EARTH Thailand

Rayong still needs to be a “Pollution Control Zone” – says EARTH director


EARTH REPORT 01 February 2023


Penchom Saetang, director of Ecological Alert and Recovery – Thailand (EARTH Thailand) said the plan to remove the eastern industrial province of Rayong from Thailand’s pollution control zone is premature ill-conceived and premature.


As the representative of the Civil Society sector in the senate environmental committee meeting on the management of Volatile Organic Compounds (VOCs) pollution in the Rayong pollution control zone – organized in Bangkok on January 26th, 2023 – Penchom re-iterated that the citizens of the eastern province had long suffered the consequences of poorly managed industrialism.


Since 2000, Penchom, at the time working as a member of CAIN or Campaign for Alternative Industrial Network – which would become the NGO EARTH in 2009 – had seen how foul smell affected citizens living near Map Ta Phut industrial estate. With help from Greenpeace and international groups such as the Global Community Monitor (GCM), they studied pollution problems in the area. The result of the study shows contamination of over 20 VOCs in the air. 


This civil society action led to the establishment of VOCs emission regulation. It also led to lawsuits from communities against the government. Later on, the Thai government received recommendations from the Japanese government to establish a Pollutant Release and Transfer Register or PRTR system, which would mandate polluting sources to report the chemicals released and transported into the environment to government agencies, which would then make those information publicly available. PRTR is in effect, a system that guarantees right-to-know and public participation, in accordance to the Agenda 21 and Rio Declaration.


However, to this day, Thailand has yet to establish a PRTR system, with the PRTR draft law launched by civil society sector, including EARTH, repeatedly blocked. And in recent years, under the national reforms policies of the Prayuth Chan-o-cha government, plans were made to remove Rayong from the Pollution Control Zones, which would result in the weakening of environmental regulations.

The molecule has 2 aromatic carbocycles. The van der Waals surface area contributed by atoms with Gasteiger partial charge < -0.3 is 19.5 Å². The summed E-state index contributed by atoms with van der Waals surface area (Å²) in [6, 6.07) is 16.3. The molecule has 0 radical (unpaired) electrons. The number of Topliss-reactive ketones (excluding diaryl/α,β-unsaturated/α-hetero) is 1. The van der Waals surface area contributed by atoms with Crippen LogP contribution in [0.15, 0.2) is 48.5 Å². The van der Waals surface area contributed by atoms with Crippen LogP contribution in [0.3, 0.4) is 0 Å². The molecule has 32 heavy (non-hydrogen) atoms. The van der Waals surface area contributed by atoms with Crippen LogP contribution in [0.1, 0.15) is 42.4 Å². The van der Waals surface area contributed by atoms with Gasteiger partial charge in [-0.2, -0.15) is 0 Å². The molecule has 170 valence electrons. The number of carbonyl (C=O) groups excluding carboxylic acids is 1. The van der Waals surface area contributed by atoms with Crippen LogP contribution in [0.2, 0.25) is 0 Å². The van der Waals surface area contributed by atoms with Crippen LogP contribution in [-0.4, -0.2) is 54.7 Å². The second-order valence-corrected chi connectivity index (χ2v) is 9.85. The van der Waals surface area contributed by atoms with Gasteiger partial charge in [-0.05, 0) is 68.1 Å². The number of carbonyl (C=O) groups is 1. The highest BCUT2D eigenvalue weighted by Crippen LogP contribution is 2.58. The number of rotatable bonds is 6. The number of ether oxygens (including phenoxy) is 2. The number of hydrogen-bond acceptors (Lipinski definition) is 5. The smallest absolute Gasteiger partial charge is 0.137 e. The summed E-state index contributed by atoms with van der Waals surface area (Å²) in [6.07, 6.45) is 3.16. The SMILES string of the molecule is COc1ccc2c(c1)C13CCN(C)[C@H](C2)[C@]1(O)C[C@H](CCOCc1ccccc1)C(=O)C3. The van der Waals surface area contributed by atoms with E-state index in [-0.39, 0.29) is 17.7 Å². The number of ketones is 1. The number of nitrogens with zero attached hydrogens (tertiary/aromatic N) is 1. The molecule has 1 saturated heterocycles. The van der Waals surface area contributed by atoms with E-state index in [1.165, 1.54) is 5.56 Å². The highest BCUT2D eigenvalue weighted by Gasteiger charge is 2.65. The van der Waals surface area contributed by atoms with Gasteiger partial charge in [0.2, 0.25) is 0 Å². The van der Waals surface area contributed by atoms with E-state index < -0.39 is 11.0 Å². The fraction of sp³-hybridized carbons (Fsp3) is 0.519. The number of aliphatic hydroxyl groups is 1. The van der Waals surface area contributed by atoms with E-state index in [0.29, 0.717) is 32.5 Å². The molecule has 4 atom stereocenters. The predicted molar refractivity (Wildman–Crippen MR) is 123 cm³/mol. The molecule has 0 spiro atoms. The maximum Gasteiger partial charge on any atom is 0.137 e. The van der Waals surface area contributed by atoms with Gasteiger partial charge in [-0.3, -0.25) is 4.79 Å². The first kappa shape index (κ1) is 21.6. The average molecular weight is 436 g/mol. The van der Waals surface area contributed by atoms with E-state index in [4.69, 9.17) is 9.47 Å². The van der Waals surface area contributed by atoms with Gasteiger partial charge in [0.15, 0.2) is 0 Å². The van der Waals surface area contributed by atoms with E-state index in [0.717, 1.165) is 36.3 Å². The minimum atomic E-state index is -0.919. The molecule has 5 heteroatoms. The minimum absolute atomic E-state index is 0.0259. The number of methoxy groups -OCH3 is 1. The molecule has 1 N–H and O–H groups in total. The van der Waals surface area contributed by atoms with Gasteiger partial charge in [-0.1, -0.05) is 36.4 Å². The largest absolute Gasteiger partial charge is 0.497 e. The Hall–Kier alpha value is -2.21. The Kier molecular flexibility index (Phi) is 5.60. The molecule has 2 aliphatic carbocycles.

It is not far-fetch to consider the idea that the recent senate committee seminar on solutions for VOCs problems in Rayong is part of the effort to find other solutions that would legitimize the removal of Rayong from the Pollution Control Zone.


Penchom concluded that it is high time the state ceases worrying about the impact on the image of the country towards investors. Rather the current trajectory, Penchom says, would lead to the destruction of sustainable economy, that in itself would damage the image of the country, while encouraging citizen’s opposition towards industries in general.


During the meeting, a nurse from Rayong stood up to give her views, expressing worries on the rate of cancers among people in the province, and the existence of carcinogenic VOCs pollution in the area. “If we will reduce or cancel the Pollution Control Zone, I have question in my heart that what mechanism will take over to regulation and eliminate pollution… what will control factories, because if we follow COP it would be voluntary measures – different from the legal implication of the Pollution Control Zones.”


Today, Rayong remains a hot-spot for industrial pollution, especially around Map Ta Phut industrial estate. Last year, a research agency under Chulalongkorn University also concluded that the Rayong Pollution Control Zone is not only not ready to be lifted, but of the zones is perhaps the least ready.